Building energy standards mandated in St. Louis

St. Louis Mayor Lyda Krewson recently signed a law establishing a mandatory Building Energy Performance Standard in the city, which is the second-largest in Missouri.

The new standard is the first building performance standard in the Midwest and just the fourth of its kind nationwide, following the adoption of similar standards in New York City, Washington, D.C. and Washington state according to GreenTech Media.

Buildings are responsible for nearly 80 percent of St. Louis’ greenhouse gas emissions. The city will not achieve its goal of a 100 percent reduction in greenhouse gas emissions by 2050 without aggressive action to decarbonize buildings.

The new standard applies to municipal, commercial, institutional and multifamily residential buildings 50,000 square feet and larger, which covers roughly 1,000 buildings in the city. The performance metric codified in the standard is energy use intensity — a site’s energy use divided by its gross floor area — as calculated by Energy Star’s Portfolio Manager online tool.

Performance standards must be set for each building type by May 4, 2021, with the first compliance deadline coming in May 2025. The standard will be set to ensure that 65 percent of the buildings in each property type will have to save energy to comply with the law. The standards will be reviewed and updated every four years.

“We strongly believe that a [Building Energy Performance Standard] policy will provide significant impact in driving down our overall [greenhouse gas] emissions,” Rajiv Ravulapati, an analyst with the City of St. Louis Building Division, told Greentech Media in an email.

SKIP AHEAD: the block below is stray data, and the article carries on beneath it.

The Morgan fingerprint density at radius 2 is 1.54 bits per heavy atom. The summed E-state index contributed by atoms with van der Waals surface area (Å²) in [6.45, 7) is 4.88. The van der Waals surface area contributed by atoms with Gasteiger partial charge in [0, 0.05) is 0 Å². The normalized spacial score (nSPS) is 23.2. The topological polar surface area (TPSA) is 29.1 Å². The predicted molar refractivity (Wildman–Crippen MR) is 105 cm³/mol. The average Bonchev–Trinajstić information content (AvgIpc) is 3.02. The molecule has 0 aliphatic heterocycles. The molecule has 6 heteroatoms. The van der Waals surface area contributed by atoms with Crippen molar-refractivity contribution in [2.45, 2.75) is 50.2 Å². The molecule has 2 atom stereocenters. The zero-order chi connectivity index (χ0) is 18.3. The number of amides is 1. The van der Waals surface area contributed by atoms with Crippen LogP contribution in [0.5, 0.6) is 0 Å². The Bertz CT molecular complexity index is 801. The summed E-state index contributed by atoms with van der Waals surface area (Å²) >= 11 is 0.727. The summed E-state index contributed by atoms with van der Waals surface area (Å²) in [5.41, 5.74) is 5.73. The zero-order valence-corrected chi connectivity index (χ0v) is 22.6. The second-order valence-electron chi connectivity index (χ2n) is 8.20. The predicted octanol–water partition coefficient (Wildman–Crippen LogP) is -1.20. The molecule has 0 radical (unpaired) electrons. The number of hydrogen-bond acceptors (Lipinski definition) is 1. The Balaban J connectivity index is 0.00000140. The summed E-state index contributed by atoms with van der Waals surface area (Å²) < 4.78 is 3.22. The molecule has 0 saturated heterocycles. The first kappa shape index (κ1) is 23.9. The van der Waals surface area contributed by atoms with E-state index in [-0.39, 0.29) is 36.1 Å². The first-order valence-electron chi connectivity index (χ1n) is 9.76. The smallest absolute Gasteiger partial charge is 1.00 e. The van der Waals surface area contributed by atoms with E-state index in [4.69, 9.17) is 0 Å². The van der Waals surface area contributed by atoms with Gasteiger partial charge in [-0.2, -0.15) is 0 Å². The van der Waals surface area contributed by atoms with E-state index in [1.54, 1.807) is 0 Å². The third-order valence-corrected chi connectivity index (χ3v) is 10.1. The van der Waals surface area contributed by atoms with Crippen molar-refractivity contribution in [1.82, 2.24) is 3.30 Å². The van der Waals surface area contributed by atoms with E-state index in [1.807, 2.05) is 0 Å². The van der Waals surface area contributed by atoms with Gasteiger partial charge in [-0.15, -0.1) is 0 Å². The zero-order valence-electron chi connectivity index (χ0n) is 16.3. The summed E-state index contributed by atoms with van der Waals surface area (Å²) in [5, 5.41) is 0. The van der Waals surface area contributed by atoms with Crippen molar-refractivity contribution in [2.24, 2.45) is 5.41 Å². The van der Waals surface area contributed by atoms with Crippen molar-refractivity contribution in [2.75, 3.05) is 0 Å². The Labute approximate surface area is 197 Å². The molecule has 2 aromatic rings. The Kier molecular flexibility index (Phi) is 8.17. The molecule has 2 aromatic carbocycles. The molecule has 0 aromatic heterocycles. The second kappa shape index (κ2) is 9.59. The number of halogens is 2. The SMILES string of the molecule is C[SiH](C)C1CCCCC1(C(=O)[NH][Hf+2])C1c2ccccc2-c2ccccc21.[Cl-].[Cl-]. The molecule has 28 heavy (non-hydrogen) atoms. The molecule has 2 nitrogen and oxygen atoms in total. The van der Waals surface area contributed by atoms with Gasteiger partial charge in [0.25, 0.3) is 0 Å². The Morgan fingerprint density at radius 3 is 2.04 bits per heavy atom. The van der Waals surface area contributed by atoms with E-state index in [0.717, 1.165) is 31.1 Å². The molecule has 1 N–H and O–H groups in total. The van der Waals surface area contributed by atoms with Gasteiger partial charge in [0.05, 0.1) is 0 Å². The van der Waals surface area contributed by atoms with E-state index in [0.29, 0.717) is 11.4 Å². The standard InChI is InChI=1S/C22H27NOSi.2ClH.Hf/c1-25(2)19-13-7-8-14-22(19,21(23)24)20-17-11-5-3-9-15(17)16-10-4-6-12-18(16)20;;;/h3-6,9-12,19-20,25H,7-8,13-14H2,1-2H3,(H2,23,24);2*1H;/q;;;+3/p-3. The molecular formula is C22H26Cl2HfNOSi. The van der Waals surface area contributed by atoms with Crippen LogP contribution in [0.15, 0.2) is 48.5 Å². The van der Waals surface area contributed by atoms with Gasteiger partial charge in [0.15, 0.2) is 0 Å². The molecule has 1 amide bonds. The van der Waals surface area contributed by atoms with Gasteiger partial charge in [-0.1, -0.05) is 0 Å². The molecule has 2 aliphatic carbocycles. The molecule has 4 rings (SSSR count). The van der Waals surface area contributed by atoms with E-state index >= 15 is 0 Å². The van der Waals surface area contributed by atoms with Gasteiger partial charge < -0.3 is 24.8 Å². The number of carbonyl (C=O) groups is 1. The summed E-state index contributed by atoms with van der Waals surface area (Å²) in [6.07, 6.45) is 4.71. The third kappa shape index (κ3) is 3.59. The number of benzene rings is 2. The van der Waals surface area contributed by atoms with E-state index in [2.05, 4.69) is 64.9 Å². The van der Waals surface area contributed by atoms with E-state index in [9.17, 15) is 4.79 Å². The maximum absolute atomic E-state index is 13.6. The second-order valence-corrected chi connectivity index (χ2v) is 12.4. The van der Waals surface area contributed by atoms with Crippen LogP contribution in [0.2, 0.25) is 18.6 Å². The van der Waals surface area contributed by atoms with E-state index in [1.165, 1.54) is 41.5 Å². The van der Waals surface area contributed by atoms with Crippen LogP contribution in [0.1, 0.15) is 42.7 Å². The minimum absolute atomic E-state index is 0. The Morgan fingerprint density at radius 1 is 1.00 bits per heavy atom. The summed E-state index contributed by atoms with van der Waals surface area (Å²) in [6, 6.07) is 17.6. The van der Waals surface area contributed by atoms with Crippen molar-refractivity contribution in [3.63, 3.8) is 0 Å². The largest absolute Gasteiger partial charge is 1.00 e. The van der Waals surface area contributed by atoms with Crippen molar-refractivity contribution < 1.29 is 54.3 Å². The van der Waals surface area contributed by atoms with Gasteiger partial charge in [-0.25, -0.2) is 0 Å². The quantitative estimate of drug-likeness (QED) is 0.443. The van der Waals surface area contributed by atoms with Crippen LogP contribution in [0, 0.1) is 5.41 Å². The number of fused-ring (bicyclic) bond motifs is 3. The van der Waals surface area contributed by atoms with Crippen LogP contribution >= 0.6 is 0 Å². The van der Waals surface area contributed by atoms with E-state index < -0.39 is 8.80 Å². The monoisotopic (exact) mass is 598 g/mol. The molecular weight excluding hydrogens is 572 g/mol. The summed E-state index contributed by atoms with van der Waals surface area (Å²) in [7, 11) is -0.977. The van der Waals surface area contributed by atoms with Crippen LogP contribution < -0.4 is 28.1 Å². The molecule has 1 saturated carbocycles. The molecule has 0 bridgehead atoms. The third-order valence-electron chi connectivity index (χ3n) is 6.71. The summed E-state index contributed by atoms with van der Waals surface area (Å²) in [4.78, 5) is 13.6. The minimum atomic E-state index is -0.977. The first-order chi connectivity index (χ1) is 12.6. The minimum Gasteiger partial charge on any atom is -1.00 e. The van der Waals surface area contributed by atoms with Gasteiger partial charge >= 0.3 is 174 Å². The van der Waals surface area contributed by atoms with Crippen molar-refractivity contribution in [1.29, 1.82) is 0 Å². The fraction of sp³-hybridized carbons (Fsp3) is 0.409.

The new building performance standard is the latest in a series of moves to improve the energy efficiency of buildings in St. Louis.

In St. Louis, as was the case in New York City and Washington, D.C., benchmarking requirements predated a building performance standard. By requiring owners of large buildings to document and disclose performance metrics such as energy and water usage or greenhouse gas emissions each year, benchmarking laws make it possible to track performance over time, to identify underperforming buildings in a portfolio and to compare a building’s performance to its peers. St. Louis’ benchmarking law, which took effect in 2017, also applies to buildings 50,000 square feet and larger.

In 2018 St. Louis was one of 25 U.S. cities selected to participate in Bloomberg Philanthropies’ American Cities Climate Challenge. Under the two-year program, Bloomberg Philanthropies provides cities with technical support, as well as a staffer funded by the organization, to assist with the development of carbon-reduction initiatives.

Source: GreenTech Media